Sixteenth Sunday of Ordinary Time • Year C

Bryan J. Kerns, O.S.A.
St. Ambrose Friary
Andover, Massachusetts

Gn 18:1-10a
Ps 15:2-3, 3-4, 5
Col 1:24-28
Lk 10:38-42

If you’ve ever seen Downton Abbey, you know how lavish and important their dinner parties were. Exceptional service, lots of utensils, many courses, multiple stages. It was ritual the likes of which we rarely see today.

A few years ago there was a Downton Abbey film. And the plot involved a dinner party that was more important than any they’d had before, because the King and Queen were coming to Downton.

And in doing this, the King and Queen do not seek a favor from Lord and Lady Grantham, but instead they bestow a favor upon them by recognizing their home and their significance.

In a way, we can compare that to what happens in our readings today: the favor bestowed upon both Abraham, and Martha and Mary, by the presence of the Lord.

First, Abraham under the tree. The passage begins by telling us that the Lord appeared to Abraham, and that three men were there. It makes no link between those two claims. But the readers of this passage in the early church will begin to see it as a manifestation of the Divine Trinity – three men appeared, and Abraham worshipped one.

“Abraham saw three, but worshipped only one.” What a stunning sentence.

Saint Augustine will do the same thing, suggesting that the three men described are in fact the Persons of the Trinity, the Father, and the Son, and the Holy Spirit.

Hospitality is an experience of communion, a sharing of love, giving of ourselves for the good of others.

And Abraham gives generously. He gives rolls, and even a steer, and curds and milk.

And we are certainly meant to think that the service Abraham renders to the Lord is a laudable, praiseworthy sort of service; yet is also a sign of favor granted to Abraham by the Lord – the opportunity to give the Lord hospitality, the one who has promised Abraham the blessing of land and descendants.

But then what are we to make of the Gospel we hear today?

Where Jesus seems to question the wisdom of Martha’s service? Augustine spends a lot of time with this passage. He describes the closeness of Martha and Mary to Jesus. He highlights their hospitality and even talks of how, while Martha was going to receive Jesus and feed him, she needed to be fed in the spirit.

This, too, really was a favor, Jesus presenting himself to be fed. The one who was served by angels in the desert presenting himself to be fed by Martha.

As we know, Martha was busy about the house. And Mary, Augustine tells us, chooses to be fed by the Lord.

Therein lies the tension of this passage: Martha fulfilling her obligations of hospitality, Mary fulfilling her obligation to be fed by Jesus.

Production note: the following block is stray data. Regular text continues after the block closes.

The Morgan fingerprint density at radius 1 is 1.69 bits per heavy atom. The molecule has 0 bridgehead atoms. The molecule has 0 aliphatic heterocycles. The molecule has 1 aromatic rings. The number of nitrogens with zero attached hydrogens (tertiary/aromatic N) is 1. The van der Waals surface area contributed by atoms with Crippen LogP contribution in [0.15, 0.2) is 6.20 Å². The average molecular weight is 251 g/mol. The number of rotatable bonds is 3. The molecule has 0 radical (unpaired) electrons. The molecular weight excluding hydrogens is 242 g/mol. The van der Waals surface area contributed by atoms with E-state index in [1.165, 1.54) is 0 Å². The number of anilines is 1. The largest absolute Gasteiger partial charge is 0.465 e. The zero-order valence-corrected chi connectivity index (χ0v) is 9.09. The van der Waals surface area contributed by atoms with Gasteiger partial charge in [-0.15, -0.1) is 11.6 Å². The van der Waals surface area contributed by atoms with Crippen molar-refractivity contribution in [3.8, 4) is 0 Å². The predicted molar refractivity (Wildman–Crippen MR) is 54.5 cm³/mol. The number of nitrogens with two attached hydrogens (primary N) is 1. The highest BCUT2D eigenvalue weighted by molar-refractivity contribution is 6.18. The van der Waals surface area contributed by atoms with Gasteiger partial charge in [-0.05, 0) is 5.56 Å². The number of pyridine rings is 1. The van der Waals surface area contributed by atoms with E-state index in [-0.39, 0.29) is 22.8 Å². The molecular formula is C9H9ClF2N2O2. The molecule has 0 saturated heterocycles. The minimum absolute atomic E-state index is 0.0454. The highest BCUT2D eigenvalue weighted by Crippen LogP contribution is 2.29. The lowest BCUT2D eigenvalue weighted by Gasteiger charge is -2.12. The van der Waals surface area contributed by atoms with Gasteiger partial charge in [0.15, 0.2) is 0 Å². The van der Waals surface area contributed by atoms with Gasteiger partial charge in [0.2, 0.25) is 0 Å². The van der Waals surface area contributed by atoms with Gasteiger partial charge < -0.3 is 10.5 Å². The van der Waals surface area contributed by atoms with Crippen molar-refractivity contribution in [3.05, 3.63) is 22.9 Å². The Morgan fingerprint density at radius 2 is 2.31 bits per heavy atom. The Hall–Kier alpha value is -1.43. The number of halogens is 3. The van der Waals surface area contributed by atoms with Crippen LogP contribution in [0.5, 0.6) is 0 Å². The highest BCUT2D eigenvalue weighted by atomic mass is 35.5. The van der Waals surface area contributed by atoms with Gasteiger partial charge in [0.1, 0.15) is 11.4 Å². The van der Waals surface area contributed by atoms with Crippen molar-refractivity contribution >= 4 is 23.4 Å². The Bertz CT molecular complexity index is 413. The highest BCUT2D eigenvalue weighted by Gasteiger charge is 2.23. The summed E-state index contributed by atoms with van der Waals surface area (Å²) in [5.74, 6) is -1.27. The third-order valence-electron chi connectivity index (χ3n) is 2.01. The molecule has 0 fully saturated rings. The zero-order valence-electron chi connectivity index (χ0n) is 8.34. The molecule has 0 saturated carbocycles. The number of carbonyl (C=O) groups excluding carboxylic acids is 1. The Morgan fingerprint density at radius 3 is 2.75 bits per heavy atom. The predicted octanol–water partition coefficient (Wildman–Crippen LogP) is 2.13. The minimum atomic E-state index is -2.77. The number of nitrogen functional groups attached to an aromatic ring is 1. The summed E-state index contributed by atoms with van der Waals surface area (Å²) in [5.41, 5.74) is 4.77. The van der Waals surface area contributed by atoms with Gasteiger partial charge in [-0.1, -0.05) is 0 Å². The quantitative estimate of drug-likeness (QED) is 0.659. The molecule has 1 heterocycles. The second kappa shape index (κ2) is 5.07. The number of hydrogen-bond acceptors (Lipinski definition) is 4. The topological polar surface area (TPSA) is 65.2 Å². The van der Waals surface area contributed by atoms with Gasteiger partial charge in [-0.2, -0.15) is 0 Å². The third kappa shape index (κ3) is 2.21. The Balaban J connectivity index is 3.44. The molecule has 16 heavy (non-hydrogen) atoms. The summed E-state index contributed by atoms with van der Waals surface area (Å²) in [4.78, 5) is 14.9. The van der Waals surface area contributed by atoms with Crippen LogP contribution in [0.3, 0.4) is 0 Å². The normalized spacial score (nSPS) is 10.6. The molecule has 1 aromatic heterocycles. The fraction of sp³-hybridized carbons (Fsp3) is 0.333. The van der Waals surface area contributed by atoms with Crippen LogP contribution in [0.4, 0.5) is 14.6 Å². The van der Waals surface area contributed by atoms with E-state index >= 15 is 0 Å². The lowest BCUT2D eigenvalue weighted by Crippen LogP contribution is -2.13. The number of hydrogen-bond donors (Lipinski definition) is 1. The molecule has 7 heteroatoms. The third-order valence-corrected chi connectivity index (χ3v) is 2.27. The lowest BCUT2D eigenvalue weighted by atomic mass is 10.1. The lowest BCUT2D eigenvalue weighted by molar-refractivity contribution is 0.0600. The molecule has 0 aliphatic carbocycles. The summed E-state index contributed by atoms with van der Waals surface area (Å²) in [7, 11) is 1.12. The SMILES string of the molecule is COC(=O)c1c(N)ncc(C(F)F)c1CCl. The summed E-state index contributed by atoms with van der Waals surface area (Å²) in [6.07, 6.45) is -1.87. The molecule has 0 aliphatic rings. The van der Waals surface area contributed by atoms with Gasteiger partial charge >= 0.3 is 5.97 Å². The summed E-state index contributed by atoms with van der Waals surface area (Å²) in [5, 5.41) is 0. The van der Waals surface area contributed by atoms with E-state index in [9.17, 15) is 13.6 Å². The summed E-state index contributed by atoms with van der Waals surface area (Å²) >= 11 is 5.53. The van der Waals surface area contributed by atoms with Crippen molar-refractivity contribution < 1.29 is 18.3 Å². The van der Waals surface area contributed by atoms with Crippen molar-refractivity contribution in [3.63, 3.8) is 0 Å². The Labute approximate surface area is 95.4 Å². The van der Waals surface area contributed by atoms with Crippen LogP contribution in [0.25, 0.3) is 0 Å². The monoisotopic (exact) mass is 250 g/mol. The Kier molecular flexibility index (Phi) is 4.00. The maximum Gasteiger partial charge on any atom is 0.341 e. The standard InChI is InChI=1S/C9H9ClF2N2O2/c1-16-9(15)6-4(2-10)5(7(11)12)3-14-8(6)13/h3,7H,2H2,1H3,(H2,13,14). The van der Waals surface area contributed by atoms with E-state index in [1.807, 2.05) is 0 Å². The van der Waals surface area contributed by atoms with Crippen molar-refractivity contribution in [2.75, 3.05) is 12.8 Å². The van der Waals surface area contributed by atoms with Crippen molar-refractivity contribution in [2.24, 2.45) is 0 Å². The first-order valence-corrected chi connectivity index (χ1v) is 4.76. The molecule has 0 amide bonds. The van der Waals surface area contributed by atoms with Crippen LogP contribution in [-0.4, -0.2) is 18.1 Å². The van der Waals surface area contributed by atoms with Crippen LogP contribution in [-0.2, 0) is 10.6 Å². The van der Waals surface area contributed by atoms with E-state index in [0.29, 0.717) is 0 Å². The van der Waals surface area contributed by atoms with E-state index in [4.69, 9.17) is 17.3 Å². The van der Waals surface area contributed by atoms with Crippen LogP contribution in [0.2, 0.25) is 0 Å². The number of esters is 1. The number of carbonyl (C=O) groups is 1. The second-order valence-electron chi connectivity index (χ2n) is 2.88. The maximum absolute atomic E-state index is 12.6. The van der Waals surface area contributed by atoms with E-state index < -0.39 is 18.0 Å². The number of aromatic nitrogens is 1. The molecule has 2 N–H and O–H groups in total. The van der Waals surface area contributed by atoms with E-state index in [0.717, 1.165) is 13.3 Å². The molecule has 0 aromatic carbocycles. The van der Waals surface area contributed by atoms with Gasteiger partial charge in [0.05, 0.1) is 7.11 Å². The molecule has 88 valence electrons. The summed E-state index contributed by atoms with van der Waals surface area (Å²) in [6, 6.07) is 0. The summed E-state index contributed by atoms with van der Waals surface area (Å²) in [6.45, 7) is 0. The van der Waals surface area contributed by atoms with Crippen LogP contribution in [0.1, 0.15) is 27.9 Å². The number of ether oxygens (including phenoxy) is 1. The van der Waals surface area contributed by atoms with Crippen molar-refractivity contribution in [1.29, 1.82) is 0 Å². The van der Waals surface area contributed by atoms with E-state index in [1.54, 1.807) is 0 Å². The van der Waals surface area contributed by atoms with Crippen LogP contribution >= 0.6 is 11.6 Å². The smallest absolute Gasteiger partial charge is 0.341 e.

Interestingly we hear nothing of what Jesus said to Mary. It’s his presence that is highlighted in this passage.

Augustine gets right to the point: Martha “was busy with many things, [while Mary] was gazing on one thing” – Jesus Christ, the Word made flesh.

“Martha, Martha, you are busy with many things, but there is only one thing necessary; that was the one thing Mary had chosen – listening to the Lord, being in his presence.”

No one can blame Martha for what she chose, yet what Mary chose is different, is better. Martha bore the burden of service that day. What Martha chose is good, yet what Mary chose is better. Again, Augustine: “While what Martha does keeps one busy out of need, what Mary does keeps one sweet out of love.”

The tension these sisters face is no doubt part of the way of human life. Yet the presence of the Lord in their house is what points us in a different direction. For even while our banquets and celebrations at their best provide a foretaste of the heavenly banquet, it’s the presence of the Lord in this house of Martha and Mary, and the divine manifestation that Abraham experiences, that shows us the next life will perfect the banquet.

When we find our way to the home country to which we all seek a return, the heavenly Jerusalem, there we shall be fed.

There will be no need for welcoming travelers as guests, for all will be known. There will be no one hungry, thirsty, sick, or quarreling, for all will be filled.

Just as here today at the Altar of the Lord we are fed with his Body and Blood, a foretaste of the heavenly banquet.

What Mary chooses in the gospel – to hear the Lord and be fed – will be complete at the heavenly banquet. But today and together we can feast on the word of the Lord, can be fed by the Body of Christ, can share in the communion of the Church as Body of Christ: all in anticipation of the great feast of heaven.

The Lord came to Martha and Mary’s house both in order to feed and be fed, to receive hospitality and welcome those who follow: let us follow so that we can be fed.